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Appeals Court Tosses Sheriff Joe Arpaio's Challenge To Obama Immigration Programs
A federal appeals court dismissed Maricopa County Sheriff Joe Arpaio’s challenge to President Barack Obama’s executive actions on immigration on Friday. The three-judge panel found the sheriff didn’t have standing to sue.
The case dates back to November 2014, when Obama announced new programs that would allow an estimated four million unauthorized immigrants to qualify for work permits. One program would allow unauthorized immigrant parents of U.S. citizen children to qualify for deferred action and work permits, while another would expand the Deferred Action for Childhood Arrivals program the administration launched in 2012.
A federal judge placed the immigration initiatives on hold after 26 states led by Texas sued in December 2014. The states, including Arizona, argue the president lacks the authority to make this move. The programs have remained on hold as the case is litigated.
But Arpaio actually brought the first legal challenge to the Obama administration’s immigration programs.
In his suit, filed in federal court in Washington, D.C., last November, Arpaio also argued the executive actions were unconstitutional. The sheriff argued he had standing to bring the challenge because the programs would attract more illegal immigration and more crime to Maricopa County.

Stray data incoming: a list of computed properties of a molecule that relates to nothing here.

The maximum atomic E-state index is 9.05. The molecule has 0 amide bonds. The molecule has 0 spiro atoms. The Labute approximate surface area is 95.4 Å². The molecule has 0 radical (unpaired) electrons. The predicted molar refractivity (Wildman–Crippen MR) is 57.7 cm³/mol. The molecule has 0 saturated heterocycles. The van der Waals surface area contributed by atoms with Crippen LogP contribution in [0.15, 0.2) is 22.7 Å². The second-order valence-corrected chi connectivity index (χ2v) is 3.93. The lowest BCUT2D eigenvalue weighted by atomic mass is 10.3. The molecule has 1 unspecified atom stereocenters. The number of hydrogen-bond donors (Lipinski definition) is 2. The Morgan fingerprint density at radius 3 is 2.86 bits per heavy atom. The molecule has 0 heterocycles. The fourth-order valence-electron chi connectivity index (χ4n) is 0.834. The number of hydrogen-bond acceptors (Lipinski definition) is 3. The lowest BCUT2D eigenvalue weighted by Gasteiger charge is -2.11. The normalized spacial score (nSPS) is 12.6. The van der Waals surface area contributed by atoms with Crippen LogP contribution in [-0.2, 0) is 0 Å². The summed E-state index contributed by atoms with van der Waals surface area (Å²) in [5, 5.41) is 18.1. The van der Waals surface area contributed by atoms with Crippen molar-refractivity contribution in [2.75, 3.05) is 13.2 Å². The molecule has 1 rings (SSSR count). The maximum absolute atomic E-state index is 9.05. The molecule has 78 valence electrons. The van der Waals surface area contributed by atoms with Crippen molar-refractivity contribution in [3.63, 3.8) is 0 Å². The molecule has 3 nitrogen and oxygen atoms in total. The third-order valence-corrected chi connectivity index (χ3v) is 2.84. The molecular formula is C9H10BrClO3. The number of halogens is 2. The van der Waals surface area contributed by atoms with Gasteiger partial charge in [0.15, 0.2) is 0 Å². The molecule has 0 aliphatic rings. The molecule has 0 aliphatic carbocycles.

But on Friday, the three judge panel from the D.C. Circuit Court of Appeals ruled Arpaio had not adequately shown he would be injured by the immigration initiatives, and his claim the programs would cause more crime was “unduly speculative.” The appeals court upheld an earlier ruling and dismissed Arpaio’s case.
Attorney Larry Klayman of the organization Freedom Watch represents Arpaio in the case and has promised to appeal.
“We are going to the Supremes, ASAP,” Klayman wrote to KJZZ in an email.
Immigrant rights advocacy groups applauded Friday’s ruling.
“Today’s sound decision is another victory for aspiring Americans and their 5 million U.S. citizen children who stand to benefit from the Obama administration’s immigration policy directives,” said Marielena Hincapié of the National Immigration Law Center in a statement. “This was a baseless attack, on behalf of the country’s most anti-immigrant sheriff. Let this be another reminder to Sheriff Arpaio and his allies that they are standing on the wrong side of the law, public opinion, and history.”
Meanwhile, the fate of the Obama administration’s proposed immigration initiatives lies with the 5th U.S. Circuit Court of Appeals. That court heard oral argument last month in the lawsuit brought by the 26 states against the Obama administration.